4 Replies Latest reply on Jan 18, 2007 2:26 PM by Manik Surtani

    markNodeCurrentlyInUse() - race condition

    Elias Ross Master

      It seems to me that Region#markNodeCurrentlyInUse() does not really do what it is supposed to do.

      Basically, it adds an event to the queue. And what can happen is that 4 seconds later (say, if event queue processing is every 4 seconds), is that the node can disappear after this method is called.

      Doesn't this make this method fairly useless?

      Shouldn't there just be a method on a Node to prevent eviction?

        • 1. Re: markNodeCurrentlyInUse() - race condition
          Manik Surtani Master

          I agree that it is ugly and placing a marker directly on the node makes more sense.

          I also agree that using the event queue for this kind of data is pretty hacky, but let's revisit the purpose of this method (and Brian will probably have stuff to add here)

          markNodeCurrentlyInUse() does (should) not prevent node removal by calling one of the remove methods. All it should do is prevent the node from being evicted. And if this is the case, then a marked in the event queue should be sufficient since the event processor thread would find the in-use marker before any eviction markers.

          I guess where this can be a problem is if a node is marked for eviction first, and then is marked as in-use, and then the event processor thread starts.

          • 2. Re: markNodeCurrentlyInUse() - race condition
            Elias Ross Master

            Example situation which demonstrates a race condition. The following situation happens, say if 2 nodes are allowed, 3 nodes are created, and LRU policy is applied.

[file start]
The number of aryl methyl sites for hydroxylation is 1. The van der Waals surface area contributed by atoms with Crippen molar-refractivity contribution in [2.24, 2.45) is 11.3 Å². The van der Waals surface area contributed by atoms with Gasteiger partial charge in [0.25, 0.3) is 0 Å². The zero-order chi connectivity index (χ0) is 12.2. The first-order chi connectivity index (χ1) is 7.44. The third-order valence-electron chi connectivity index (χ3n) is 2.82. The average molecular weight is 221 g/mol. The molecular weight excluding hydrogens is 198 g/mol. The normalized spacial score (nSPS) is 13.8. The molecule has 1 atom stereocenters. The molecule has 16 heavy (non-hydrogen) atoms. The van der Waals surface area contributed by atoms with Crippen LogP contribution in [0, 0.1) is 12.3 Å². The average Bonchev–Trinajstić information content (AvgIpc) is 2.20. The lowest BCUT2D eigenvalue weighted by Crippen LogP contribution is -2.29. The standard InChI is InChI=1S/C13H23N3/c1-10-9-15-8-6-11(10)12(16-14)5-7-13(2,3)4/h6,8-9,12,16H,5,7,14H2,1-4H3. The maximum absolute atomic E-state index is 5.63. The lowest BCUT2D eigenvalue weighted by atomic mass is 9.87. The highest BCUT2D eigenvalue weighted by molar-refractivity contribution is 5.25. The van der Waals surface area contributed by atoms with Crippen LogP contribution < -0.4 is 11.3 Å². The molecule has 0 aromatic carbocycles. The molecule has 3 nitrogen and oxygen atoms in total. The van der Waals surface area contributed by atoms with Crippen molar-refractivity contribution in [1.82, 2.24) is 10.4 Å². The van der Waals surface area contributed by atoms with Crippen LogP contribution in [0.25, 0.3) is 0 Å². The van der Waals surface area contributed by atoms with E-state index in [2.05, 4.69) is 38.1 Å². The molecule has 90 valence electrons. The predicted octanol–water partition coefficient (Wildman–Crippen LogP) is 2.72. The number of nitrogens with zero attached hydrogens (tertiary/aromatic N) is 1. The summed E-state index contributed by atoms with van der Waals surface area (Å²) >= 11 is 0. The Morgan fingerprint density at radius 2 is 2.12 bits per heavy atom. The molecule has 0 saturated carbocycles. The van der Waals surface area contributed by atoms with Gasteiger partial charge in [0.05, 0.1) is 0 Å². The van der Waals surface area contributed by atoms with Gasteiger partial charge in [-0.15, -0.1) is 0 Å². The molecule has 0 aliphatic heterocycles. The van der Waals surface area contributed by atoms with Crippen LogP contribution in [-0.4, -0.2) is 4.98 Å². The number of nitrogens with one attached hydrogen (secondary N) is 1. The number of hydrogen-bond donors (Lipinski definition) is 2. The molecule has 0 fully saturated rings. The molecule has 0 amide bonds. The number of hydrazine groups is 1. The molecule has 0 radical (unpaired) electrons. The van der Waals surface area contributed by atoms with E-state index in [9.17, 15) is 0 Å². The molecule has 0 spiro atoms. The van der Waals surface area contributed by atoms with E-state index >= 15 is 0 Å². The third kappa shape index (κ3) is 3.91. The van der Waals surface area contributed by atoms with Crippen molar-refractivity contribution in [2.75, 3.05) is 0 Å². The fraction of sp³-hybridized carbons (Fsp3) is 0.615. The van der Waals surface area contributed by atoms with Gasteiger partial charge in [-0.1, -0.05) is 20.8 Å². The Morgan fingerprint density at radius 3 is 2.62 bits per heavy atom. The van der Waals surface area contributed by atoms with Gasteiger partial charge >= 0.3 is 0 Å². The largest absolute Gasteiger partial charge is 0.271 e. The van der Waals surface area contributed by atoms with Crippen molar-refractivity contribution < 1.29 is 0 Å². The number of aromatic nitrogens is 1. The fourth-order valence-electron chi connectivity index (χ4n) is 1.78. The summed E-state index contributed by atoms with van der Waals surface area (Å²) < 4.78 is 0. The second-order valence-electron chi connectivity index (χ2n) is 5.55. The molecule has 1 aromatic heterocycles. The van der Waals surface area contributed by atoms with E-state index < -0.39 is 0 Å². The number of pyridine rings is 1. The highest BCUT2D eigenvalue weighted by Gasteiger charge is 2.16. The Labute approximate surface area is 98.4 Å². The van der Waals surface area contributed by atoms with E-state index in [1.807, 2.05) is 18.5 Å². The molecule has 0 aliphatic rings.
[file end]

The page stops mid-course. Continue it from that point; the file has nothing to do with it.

Visit A - B - C
            Mark Node A in use
            -- event processing occurs --
            Node A evicted ...

            • 3. Re: markNodeCurrentlyInUse() - race condition
              Brian Stansberry Master

              From an earlier jbosscache-dev conversation:

              "Manik Surtani" wrote:

              On 15 Nov 2006, at 14:51, Brian Stansberry wrote:

              > The purpose of this method is to allow an application to signal the
              > eviction policy to not evict a particular node who's data it's using.
              > Needed in situations where the app doesn't hold a lock on the node
              > *and*
              > where evicting the node will cause a problem.
              >
              > AFAICT, this use case is really just for EJB3 SFSBs, where the problem
              > is that evicting an "in-use" node forces the container to call
              > prePassivate() on the in-use EJB. This is done from a CacheListener.
              >
              > This is all a bit funky. Adding methods to the API to deal with a
              > very
              > specific use case. It also has a small race condition, which I won't
              > get into here.
              >
              > Here's a different (but still funky) approach:
              >